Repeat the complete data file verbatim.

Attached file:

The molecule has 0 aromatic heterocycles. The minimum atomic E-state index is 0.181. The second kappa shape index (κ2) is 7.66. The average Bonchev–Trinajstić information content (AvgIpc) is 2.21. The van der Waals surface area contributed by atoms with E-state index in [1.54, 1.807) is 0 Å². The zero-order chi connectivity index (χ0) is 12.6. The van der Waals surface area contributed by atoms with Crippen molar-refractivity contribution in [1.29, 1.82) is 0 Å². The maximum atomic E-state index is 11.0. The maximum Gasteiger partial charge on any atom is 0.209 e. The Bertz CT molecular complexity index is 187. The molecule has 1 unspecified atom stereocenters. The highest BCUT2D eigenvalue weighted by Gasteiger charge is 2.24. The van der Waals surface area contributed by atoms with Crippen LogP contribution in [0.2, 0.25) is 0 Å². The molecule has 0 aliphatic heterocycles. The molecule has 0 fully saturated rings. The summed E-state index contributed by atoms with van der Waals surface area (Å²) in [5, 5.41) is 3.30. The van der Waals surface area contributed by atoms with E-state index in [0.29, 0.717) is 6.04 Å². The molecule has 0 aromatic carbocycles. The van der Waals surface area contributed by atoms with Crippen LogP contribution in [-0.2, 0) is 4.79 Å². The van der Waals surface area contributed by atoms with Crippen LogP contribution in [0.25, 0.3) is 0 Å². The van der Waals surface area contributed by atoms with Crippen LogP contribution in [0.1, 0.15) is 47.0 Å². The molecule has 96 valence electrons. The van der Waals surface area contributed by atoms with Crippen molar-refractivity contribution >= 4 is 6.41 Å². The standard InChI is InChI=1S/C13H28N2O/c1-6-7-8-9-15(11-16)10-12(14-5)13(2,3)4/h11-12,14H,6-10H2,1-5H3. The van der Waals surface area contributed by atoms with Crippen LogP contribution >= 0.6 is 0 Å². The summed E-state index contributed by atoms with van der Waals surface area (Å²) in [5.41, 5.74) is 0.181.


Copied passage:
The molecule has 0 aromatic heterocycles. The minimum atomic E-state index is 0.181. The second kappa shape index (κ2) is 7.66. The average Bonchev–Trinajstić information content (AvgIpc) is 2.21. The van der Waals surface area contributed by atoms with E-state index in [1.54, 1.807) is 0 Å². The zero-order chi connectivity index (χ0) is 12.6. The van der Waals surface area contributed by atoms with Crippen molar-refractivity contribution in [1.29, 1.82) is 0 Å². The maximum atomic E-state index is 11.0. The maximum Gasteiger partial charge on any atom is 0.209 e. The Bertz CT molecular complexity index is 187. The molecule has 1 unspecified atom stereocenters. The highest BCUT2D eigenvalue weighted by Gasteiger charge is 2.24. The van der Waals surface area contributed by atoms with Crippen LogP contribution in [0.2, 0.25) is 0 Å². The molecule has 0 aliphatic heterocycles. The molecule has 0 fully saturated rings. The summed E-state index contributed by atoms with van der Waals surface area (Å²) in [5, 5.41) is 3.30. The van der Waals surface area contributed by atoms with E-state index in [0.29, 0.717) is 6.04 Å². The molecule has 0 aromatic carbocycles. The van der Waals surface area contributed by atoms with Crippen LogP contribution in [-0.2, 0) is 4.79 Å². The van der Waals surface area contributed by atoms with Crippen LogP contribution in [0.25, 0.3) is 0 Å². The van der Waals surface area contributed by atoms with Crippen LogP contribution in [0.1, 0.15) is 47.0 Å². The molecule has 96 valence electrons. The van der Waals surface area contributed by atoms with Crippen molar-refractivity contribution >= 4 is 6.41 Å². The standard InChI is InChI=1S/C13H28N2O/c1-6-7-8-9-15(11-16)10-12(14-5)13(2,3)4/h11-12,14H,6-10H2,1-5H3. The van der Waals surface area contributed by atoms with Crippen LogP contribution >= 0.6 is 0 Å². The summed E-state index contributed by atoms with van der Waals surface area (Å²) in [5.41, 5.74) is 0.181.